Welcome to Children with Challenging Behavior

As the authors of Challenging Behavior in Young Childrenwe’re always looking for new information on this subject that’s so near and dear to our hearts.

From her base in Nova Scotia, Barbara travels the world giving workshops and presentations, while Judy stays home in Montreal reading books and online materials—and both of us collect interesting and useful research, ideas, and opinions that we believe will interest you, too.

So we want to share some of our discoveries.

Most of the information we find is straightforward and reliable, some of it is controversial, and some is downright wrong. We’ll tell you what we think—but we also want to know what you think, what you disagree with, what you want to understand better, what you’d like to know more about. That is, we rely on you to help us.

If we don’t know the answers to your questions, we’ll try to find out, because something that makes you wonder probably makes others wonder as well, and the more that we know about children and their challenging behavior, the more likely we are to make a difference in their lives.

We’ll focus mainly on young children’s behavior, but we’ll also write about aggression and violence in older children and adults—such as the shooting in Aurora, CO—because what happens in early childhood has such a huge influence on what happens later.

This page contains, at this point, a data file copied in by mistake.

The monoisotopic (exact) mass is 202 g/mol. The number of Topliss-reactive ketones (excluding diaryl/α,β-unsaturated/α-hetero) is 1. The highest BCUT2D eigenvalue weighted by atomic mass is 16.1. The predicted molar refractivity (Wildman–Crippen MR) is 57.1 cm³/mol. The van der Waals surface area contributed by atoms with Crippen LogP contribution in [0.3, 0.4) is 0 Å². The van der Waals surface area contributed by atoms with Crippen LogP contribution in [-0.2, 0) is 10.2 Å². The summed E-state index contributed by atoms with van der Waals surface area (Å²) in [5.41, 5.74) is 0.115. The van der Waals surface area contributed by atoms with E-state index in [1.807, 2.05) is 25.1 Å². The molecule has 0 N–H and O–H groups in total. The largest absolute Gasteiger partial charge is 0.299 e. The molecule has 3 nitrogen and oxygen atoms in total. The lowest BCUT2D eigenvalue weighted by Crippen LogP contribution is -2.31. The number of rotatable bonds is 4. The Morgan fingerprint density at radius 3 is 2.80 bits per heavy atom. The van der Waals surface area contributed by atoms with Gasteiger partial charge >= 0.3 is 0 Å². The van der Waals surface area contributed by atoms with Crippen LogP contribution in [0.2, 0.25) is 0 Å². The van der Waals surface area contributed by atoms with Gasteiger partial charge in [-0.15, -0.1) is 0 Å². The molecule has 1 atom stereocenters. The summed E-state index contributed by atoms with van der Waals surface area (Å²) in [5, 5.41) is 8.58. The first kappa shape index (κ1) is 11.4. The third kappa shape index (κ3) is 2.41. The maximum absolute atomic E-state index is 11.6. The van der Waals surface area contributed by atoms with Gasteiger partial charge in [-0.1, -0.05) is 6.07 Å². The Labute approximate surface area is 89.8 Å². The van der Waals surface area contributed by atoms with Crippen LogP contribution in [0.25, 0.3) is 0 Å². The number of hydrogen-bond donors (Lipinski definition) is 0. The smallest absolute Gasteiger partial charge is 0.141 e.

Look for us in this spot… or sign up at the right to receive an email notice each time we post.


2 Comments on “Welcome to Children with Challenging Behavior”

  1. elizabeth says:

    my son is 4 yrs old he started pre k this yr he is constantly getting into trouble for fighting or just he doesnt listen to the teacher he thinks he can do as he pleases we have a reward plan in action but its nt seeming to help he gets angry and hits kicks punches and then he will say that the other child hit him first would u please give me some kinda idea on what i need to do or try

    • Thank you for your comment. I am sure you are not the only one with such concerns.

      Starting school is not an easy task for all children, and there are no magic solutions. Because every child, every teacher, every family, and every situation is different, we need to ask a few questions before we can give you any useful information.

      Is this the first time your son is in group care, or has he previously attended a child care center or preschool? If so, what were his experiences there?

      Is he an only child?

      At home do you notice any of the behaviors that the school is reporting?

      Have there been any recent changes in his life that may be affecting his behavior?

      Since he began school has the problem improved, or is it getting worse?

      Does he have any friends at school?

      Does he look forward to going to school?


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